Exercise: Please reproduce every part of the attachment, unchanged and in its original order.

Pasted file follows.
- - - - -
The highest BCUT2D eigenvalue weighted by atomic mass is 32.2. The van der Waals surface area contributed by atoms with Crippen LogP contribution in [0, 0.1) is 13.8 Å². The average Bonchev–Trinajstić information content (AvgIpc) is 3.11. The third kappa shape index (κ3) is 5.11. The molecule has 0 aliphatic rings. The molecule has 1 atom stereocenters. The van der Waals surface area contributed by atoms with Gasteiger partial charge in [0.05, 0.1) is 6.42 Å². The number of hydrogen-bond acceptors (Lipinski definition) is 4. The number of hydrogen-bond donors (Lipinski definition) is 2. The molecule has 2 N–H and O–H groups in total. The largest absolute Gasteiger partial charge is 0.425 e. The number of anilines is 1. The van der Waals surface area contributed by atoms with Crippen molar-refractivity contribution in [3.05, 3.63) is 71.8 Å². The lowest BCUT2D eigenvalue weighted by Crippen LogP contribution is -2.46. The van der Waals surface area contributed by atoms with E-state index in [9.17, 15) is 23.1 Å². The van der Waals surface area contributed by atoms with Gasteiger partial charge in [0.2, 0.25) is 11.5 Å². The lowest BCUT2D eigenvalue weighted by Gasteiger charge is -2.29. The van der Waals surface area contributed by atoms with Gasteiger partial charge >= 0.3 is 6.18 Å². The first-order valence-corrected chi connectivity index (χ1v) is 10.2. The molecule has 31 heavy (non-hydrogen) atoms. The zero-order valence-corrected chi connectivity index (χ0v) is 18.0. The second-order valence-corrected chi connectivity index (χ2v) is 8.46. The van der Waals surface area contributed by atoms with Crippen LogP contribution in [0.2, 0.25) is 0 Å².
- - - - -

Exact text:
The highest BCUT2D eigenvalue weighted by atomic mass is 32.2. The van der Waals surface area contributed by atoms with Crippen LogP contribution in [0, 0.1) is 13.8 Å². The average Bonchev–Trinajstić information content (AvgIpc) is 3.11. The third kappa shape index (κ3) is 5.11. The molecule has 0 aliphatic rings. The molecule has 1 atom stereocenters. The van der Waals surface area contributed by atoms with Gasteiger partial charge in [0.05, 0.1) is 6.42 Å². The number of hydrogen-bond acceptors (Lipinski definition) is 4. The number of hydrogen-bond donors (Lipinski definition) is 2. The molecule has 2 N–H and O–H groups in total. The largest absolute Gasteiger partial charge is 0.425 e. The number of anilines is 1. The van der Waals surface area contributed by atoms with Crippen molar-refractivity contribution in [3.05, 3.63) is 71.8 Å². The lowest BCUT2D eigenvalue weighted by Crippen LogP contribution is -2.46. The van der Waals surface area contributed by atoms with E-state index in [9.17, 15) is 23.1 Å². The van der Waals surface area contributed by atoms with Gasteiger partial charge in [0.2, 0.25) is 11.5 Å². The lowest BCUT2D eigenvalue weighted by Gasteiger charge is -2.29. The van der Waals surface area contributed by atoms with Gasteiger partial charge >= 0.3 is 6.18 Å². The first-order valence-corrected chi connectivity index (χ1v) is 10.2. The molecule has 31 heavy (non-hydrogen) atoms. The zero-order valence-corrected chi connectivity index (χ0v) is 18.0. The second-order valence-corrected chi connectivity index (χ2v) is 8.46. The van der Waals surface area contributed by atoms with Crippen LogP contribution in [0.2, 0.25) is 0 Å².